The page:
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Bloodborne pathogen exposures: Difference in reporting rates and individual predictors among health care personnel

Published:January 04, 2017DOI:https://doi.org/10.1016/j.ajic.2016.11.028

      Highlights

      • Health care workers are at constant risk for bloodborne pathogen exposures.
      • The most common type is percutaneous exposure, mostly occurring on the floors and in the operating room.
      • Medical residents are at the highest risk and account for the highest proportion of exposures, highlighting the need for closer supervision and training.

      Background

      Employees in health care settings are at varying risk for bloodborne pathogen (BBP) exposures. We compared differences in reporting rates of BBP exposures among health care personnel during 2 different time periods, assessing job category, years of experience, and sex as potential predictors for exposure.

      Methods

      A retrospective review of the employee health department BBP database at 2 time periods (September 1, 2012-April 30, 2013, and September 1, 2013-April 30, 2014) in which 2 different reporting protocols (call center vs pager) was used. A survey was administered to assess reported and unreported exposures within a 12-month period.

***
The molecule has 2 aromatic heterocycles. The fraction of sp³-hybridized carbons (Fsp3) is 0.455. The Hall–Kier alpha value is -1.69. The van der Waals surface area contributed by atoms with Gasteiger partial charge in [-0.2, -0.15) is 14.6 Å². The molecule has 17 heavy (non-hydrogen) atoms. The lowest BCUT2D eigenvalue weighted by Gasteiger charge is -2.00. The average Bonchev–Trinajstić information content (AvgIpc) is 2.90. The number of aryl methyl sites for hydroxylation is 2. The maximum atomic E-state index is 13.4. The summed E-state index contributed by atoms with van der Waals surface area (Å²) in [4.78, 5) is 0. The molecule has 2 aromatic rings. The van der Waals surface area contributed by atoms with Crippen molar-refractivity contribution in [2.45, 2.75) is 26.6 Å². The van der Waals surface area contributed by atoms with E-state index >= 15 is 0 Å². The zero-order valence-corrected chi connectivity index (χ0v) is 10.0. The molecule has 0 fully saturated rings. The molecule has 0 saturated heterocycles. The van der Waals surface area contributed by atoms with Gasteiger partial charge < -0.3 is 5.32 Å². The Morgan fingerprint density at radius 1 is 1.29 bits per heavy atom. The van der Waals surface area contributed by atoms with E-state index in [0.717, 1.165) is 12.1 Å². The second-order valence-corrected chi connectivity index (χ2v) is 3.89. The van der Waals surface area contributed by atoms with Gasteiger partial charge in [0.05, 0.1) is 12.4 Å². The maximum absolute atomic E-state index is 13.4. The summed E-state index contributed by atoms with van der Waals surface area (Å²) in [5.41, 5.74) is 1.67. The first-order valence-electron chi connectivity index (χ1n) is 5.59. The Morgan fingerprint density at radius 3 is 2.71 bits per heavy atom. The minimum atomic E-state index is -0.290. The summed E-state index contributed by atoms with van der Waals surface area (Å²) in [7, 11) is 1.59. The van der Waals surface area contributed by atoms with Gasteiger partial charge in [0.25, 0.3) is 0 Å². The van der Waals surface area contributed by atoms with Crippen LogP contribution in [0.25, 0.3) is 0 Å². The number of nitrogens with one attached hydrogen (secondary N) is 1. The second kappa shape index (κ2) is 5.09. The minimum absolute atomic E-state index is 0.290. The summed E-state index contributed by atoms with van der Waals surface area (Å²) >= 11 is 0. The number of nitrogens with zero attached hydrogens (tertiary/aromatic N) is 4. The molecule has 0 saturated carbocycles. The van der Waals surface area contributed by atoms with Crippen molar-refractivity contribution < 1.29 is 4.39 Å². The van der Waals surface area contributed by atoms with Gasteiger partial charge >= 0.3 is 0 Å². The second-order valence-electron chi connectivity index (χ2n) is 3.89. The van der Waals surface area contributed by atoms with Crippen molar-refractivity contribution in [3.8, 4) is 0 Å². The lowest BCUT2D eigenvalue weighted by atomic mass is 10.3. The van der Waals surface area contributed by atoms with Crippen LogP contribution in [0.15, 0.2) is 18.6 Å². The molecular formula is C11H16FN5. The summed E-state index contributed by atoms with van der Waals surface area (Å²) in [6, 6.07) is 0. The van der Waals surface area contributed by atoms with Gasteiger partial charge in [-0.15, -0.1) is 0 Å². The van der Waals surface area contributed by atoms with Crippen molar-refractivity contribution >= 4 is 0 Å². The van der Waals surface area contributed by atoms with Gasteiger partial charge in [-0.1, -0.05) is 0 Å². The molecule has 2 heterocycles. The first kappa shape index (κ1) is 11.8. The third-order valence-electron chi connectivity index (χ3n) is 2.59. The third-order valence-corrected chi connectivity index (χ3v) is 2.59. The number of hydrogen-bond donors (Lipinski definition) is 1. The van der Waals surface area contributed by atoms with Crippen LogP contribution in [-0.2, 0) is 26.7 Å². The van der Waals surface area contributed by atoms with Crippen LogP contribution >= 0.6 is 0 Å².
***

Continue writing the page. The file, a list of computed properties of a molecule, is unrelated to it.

Results

      BBP exposures were highest among residents and lowest among students. Physicians' reporting rate doubled when the call center was no longer used (relative risk, 2.40; 95% confidence interval [CI], 1.04-5.52). Percutaneous injuries were the most common (78.3%), and most occurred in the operating room or postanesthesia unit (30.8%) and patient rooms (28.9%). Of 1,105 survey respondents, 103 (9.3%) recalled some type of exposure, but only 80 (77.7%) reported these exposures. When accounting for years of experience and sex, job category was significantly associated with injury or exposure within the previous 12 months (P < .001). Risk of exposure among residents was 3 times higher (odds ratio, 3.10; 95 CI, 1.60-6.00) than nurses.

      Conclusions

      Risk and reporting behaviors of BBP exposures vary widely across different providers. Training and education to prevent BBP exposures may need to be tailored toward different provider types.

      Key Words

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